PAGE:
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Umm ... yeah. I know that should be whoever. Howcum we aren't allowed to edit our posts?

I suppose, if I haven't clarified enough, what I'm wondering is whether the vinegar producers get alcohol in a commodity-type market in which there are a large numbers of producers and a large number of potential buyers. If ethyl alcohol has a wide range of uses, there might just be an ethyl alcohol market with a variety of potential buyers.

Or, on the other hand, is there a specific production flow of ethyl alcohol geared at supplying vinegar producers with alcohol.

Or, on the third hand, are the producers of alcohol really doing something else and they just end up with a bunch of alcohol that they then sell to vinegar producers?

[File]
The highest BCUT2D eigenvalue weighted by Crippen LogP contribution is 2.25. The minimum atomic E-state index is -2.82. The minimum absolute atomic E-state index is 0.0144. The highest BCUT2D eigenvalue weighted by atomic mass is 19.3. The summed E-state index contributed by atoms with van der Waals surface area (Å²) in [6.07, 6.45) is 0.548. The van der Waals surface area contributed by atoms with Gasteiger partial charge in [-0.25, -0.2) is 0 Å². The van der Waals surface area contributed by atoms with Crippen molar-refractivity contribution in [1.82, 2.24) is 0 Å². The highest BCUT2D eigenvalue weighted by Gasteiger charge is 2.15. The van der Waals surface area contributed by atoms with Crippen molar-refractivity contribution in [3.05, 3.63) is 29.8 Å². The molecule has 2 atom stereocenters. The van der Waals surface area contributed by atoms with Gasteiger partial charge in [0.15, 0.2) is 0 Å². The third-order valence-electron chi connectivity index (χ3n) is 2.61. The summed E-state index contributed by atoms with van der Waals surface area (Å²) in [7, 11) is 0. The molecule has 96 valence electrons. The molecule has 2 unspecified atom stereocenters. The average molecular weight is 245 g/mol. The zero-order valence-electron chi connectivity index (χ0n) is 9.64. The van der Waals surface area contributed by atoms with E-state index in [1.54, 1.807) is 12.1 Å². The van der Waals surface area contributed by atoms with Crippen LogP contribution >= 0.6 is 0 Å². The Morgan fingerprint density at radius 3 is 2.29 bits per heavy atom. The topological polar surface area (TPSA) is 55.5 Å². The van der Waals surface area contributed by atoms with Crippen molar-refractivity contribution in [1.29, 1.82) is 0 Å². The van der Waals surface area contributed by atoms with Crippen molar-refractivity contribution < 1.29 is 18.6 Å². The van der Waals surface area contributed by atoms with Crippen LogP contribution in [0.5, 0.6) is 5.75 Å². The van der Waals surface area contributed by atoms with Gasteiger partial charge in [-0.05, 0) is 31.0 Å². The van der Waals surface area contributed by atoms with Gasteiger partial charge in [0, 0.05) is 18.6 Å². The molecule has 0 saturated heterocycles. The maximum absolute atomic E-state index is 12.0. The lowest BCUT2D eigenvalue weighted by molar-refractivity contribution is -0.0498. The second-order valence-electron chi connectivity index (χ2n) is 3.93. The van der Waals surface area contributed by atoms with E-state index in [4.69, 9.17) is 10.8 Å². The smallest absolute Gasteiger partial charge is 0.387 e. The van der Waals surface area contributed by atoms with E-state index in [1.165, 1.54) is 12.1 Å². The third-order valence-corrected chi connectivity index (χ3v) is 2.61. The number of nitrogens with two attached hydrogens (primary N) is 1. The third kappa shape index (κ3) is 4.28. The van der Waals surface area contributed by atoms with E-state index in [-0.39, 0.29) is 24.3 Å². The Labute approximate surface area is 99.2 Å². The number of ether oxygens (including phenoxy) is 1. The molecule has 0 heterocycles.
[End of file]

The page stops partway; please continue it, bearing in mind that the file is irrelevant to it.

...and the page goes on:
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  #13  
Old 04-26-2002, 06:40 PM
JRDelirious JRDelirious is offline
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They buy it from Archer-Daniels-Midland or some such mega-agribusiness outfit. Much ethyl alcohol is produced for industrial purposes by these businesses -- in turn from (in the USA) huge amounts of maize corn that is likewise grown as raw material to get to the starches for industrial use, and not for human or animal food.

You can also synthetically make Acetic Acid from petroleum distillates -- once about 12 years back I did a double-take when I saw on a label of a major brand Vinegar the phrase "not made from petroleum".
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  #14  
Old 04-26-2002, 06:44 PM
3waygeek 3waygeek is offline
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Quote:
Originally posted by Pergau
IIRC it's normally watered to a few percent, 9, I think .
The bottle in my fridge says 5 percent.